Weighing Sugar's "Toxic" Impact

TOPEKA, Kan. (WIBW) - A recent CBS "60 Minutes" report raised eyebrows for its startlingly blunt claim - sugar is toxic.

It quoted a University of California doctor who said sugar is to blame for not just Type 2 diabetes, but also high blood pressure and heart disease.

Dr. Susan Brian of Topeka's Cotton-O'Neil Diabetes Center says new research shows sugars can increase bad cholesterol, much like it's long been known fat can. Brian says fructose creates small, dense LDLs, which goe through the blood stream and clog the arteries, which could lead to heart attack and stroke.

That's not all - sugar and high fructose corn syrup also increase insulin levels. Brian says that insulin is deposited into cells and, since some cancer cells actually have insulin on them, high levels of insulin actually stimulate cancers to grow.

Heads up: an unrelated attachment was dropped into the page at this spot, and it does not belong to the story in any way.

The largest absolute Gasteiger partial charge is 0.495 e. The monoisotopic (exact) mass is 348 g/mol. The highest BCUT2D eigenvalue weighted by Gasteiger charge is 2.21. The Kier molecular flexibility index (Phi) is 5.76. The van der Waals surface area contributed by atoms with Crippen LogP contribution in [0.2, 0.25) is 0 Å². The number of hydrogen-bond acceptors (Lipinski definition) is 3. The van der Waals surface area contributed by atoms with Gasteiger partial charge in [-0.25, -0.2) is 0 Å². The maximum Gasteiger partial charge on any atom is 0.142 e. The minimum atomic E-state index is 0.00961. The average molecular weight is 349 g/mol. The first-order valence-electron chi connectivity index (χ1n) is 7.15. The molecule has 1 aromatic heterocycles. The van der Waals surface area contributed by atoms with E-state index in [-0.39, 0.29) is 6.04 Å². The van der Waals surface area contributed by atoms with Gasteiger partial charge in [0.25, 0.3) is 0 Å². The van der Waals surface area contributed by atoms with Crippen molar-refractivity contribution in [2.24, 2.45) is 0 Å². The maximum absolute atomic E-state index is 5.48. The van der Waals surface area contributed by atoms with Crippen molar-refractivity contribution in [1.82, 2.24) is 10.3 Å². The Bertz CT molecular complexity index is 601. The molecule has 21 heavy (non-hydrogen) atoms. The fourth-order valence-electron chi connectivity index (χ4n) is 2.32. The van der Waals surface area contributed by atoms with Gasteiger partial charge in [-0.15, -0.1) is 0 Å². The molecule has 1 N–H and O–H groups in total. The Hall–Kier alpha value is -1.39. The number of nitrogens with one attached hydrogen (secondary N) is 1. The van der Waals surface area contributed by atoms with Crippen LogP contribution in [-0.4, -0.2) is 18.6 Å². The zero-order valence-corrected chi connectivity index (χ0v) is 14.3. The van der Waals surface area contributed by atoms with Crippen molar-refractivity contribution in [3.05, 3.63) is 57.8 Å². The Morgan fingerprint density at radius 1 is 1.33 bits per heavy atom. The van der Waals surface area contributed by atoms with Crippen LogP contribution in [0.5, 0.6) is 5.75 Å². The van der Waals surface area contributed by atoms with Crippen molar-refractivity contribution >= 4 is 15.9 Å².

Brian says the good news is you can counteract the sweets to some extent through exercise. The problem is that we're consuming more while becoming less active than ever. The average American consumes about 130 pounds of sugar and high fructose corn syrup a year. Brian says we really need only a few grams of sugar and 30 to 60 grams of total carbohydrates a day, depending on our size.

Sugars are everywhere - the sodas, juice drinks, cereals, candy and cookies - even fruit. Brian says the main thing is to get sugars from "good choices." For example, fruits contain sugar, but also contain water, fiber and antioxidants.

Another study from neuroscientists at the Oregon Research Institute might explain why we crave sweets to much. MRIs revealed sugar produced an addictive reaction similar to drugs like cocaine. The more sweets people consumed, the more they needed to get the same satisfaction.

Will research that sugar is toxic to your body change your eating habits?

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